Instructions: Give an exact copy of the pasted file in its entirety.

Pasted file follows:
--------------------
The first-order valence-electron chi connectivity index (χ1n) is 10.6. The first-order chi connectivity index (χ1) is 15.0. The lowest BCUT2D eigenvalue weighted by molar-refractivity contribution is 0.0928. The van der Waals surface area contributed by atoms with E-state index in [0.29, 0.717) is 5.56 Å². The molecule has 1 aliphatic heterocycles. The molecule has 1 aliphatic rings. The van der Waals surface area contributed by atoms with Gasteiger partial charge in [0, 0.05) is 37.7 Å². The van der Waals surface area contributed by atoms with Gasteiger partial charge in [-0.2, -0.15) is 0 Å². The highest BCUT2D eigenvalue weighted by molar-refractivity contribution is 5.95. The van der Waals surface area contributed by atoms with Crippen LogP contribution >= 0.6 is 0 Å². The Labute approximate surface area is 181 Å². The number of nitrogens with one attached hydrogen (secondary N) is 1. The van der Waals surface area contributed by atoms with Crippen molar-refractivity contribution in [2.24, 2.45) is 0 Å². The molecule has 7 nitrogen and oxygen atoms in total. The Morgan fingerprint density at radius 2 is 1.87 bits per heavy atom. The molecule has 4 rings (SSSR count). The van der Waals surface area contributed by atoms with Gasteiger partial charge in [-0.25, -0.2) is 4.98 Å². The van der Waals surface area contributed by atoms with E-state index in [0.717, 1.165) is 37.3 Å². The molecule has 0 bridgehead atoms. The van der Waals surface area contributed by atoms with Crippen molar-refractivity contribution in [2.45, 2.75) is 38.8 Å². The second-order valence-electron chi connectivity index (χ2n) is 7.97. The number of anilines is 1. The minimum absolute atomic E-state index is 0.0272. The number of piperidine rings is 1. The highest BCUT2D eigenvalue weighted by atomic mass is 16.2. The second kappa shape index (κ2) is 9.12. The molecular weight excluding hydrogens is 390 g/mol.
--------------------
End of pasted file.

The first-order valence-electron chi connectivity index (χ1n) is 10.6. The first-order chi connectivity index (χ1) is 15.0. The lowest BCUT2D eigenvalue weighted by molar-refractivity contribution is 0.0928. The van der Waals surface area contributed by atoms with E-state index in [0.29, 0.717) is 5.56 Å². The molecule has 1 aliphatic heterocycles. The molecule has 1 aliphatic rings. The van der Waals surface area contributed by atoms with Gasteiger partial charge in [0, 0.05) is 37.7 Å². The van der Waals surface area contributed by atoms with Gasteiger partial charge in [-0.2, -0.15) is 0 Å². The highest BCUT2D eigenvalue weighted by molar-refractivity contribution is 5.95. The van der Waals surface area contributed by atoms with Crippen LogP contribution >= 0.6 is 0 Å². The Labute approximate surface area is 181 Å². The number of nitrogens with one attached hydrogen (secondary N) is 1. The van der Waals surface area contributed by atoms with Crippen molar-refractivity contribution in [2.24, 2.45) is 0 Å². The molecule has 7 nitrogen and oxygen atoms in total. The Morgan fingerprint density at radius 2 is 1.87 bits per heavy atom. The molecule has 4 rings (SSSR count). The van der Waals surface area contributed by atoms with Gasteiger partial charge in [-0.25, -0.2) is 4.98 Å². The van der Waals surface area contributed by atoms with E-state index in [0.717, 1.165) is 37.3 Å². The molecule has 0 bridgehead atoms. The van der Waals surface area contributed by atoms with Crippen molar-refractivity contribution in [2.45, 2.75) is 38.8 Å². The second-order valence-electron chi connectivity index (χ2n) is 7.97. The number of anilines is 1. The minimum absolute atomic E-state index is 0.0272. The number of piperidine rings is 1. The highest BCUT2D eigenvalue weighted by atomic mass is 16.2. The second kappa shape index (κ2) is 9.12. The molecular weight excluding hydrogens is 390 g/mol.